While animal research is conducted in most countries in the world, it is hard to come up with any accurate worldwide figures. Below we track the official statistics produced by countries, however, there are differences in the way these figures are recorded and reported. EU countries count animal experiments, while most other countries count the number of animals used. The U.S. counts only warm-blooded animals in research, teaching, and testing except for rats, mice, and birds that were bred for research. The EU counts all vertebrates as well as cephalopods (octopuses, squid etc). Currently, no country counts all invertebrates (e.g fruit flies and nematode worms).
Speaking of Research seeks to report on the publication of any results when they come out. See the following table and click the Year to be taken to in-depth statistics. For historical data please see our historical data page which includes information from 2012-2018.
|Country||Year||Number of animals / procedures (vertebrates)*
||Number of mammals / procedures exc. mice and rats*
|European Union (EU)||2017||9,388,162*||2,534,392|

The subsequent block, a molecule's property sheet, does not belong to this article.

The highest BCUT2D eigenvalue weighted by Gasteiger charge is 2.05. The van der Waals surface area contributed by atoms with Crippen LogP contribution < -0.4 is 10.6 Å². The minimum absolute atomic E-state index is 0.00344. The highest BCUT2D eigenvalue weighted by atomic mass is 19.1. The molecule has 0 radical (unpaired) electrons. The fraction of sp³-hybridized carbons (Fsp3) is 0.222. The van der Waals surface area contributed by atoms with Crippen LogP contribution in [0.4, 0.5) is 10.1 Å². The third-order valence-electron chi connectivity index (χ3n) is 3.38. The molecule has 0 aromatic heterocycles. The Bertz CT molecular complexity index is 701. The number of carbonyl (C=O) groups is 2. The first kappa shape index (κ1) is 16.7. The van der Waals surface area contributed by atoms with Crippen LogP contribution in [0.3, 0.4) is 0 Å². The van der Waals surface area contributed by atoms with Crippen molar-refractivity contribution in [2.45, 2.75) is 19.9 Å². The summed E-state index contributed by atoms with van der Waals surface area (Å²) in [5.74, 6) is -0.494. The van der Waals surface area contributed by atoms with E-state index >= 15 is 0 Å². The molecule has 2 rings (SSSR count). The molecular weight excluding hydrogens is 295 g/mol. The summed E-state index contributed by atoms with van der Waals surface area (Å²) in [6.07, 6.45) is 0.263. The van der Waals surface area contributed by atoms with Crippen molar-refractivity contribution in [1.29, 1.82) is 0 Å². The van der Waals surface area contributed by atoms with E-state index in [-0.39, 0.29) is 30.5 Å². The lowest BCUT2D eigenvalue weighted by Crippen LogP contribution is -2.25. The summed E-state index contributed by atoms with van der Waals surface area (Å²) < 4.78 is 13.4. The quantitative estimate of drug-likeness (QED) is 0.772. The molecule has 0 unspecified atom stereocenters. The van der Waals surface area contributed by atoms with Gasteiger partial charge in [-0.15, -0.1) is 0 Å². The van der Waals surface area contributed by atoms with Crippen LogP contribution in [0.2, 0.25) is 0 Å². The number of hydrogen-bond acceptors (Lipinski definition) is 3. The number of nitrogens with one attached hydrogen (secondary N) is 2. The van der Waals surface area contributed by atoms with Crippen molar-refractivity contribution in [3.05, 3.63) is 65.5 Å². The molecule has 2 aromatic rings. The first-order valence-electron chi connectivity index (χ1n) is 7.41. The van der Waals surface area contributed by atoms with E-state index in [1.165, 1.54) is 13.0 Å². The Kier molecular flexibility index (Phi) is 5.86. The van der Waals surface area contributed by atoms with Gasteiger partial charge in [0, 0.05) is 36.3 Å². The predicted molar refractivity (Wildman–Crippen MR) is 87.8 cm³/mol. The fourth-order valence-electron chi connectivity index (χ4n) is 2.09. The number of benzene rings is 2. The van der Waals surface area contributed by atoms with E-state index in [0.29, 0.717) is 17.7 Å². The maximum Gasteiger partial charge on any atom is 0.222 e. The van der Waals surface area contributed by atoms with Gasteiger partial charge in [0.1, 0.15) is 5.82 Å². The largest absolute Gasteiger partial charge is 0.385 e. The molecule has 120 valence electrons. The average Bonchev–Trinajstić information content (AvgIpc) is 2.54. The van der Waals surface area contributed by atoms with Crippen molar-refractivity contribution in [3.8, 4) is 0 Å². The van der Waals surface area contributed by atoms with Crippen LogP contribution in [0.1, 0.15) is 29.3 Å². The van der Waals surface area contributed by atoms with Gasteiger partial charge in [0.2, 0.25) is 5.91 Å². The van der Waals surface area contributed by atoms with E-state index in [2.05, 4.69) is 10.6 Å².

|Northern Ireland †||2018||28,790||6,324|
|United Kingdom (UK)†||2019||3,401,517||722,899|
|United States (US)||2018||~ 11-23 million‡||780,070|
* Most EU countries count the total number of procedures for each species rather than the total number of animals, these figures differ by 1-2% due to reuse and longer studies taking place over several years (with the same animal). While most invertebrates are not included, the EU countries do count Cephalopoda (e.g. octopus, squid and cuttlefish) in their statistics. Note, in 2017, an additional 1,276,587 animals were used in the creation and maintenance of genetic lines, making the total number of animals used for scientific purposes, 10,664,752.
† The United Kingdom’s statistics do not include Northern Ireland which are counted separately (so technically it’s Great Britain).
‡ This estimate is based on the number of animals being 15 – 30 times higher than the number of mammals excluding mice and rats. This is true of nearly every other country on the table.
§ These figures are only for CCAC members, which account for most major research institutions in Canada.
# Denmark indicated in 2016 that it will no longer publish annual reports.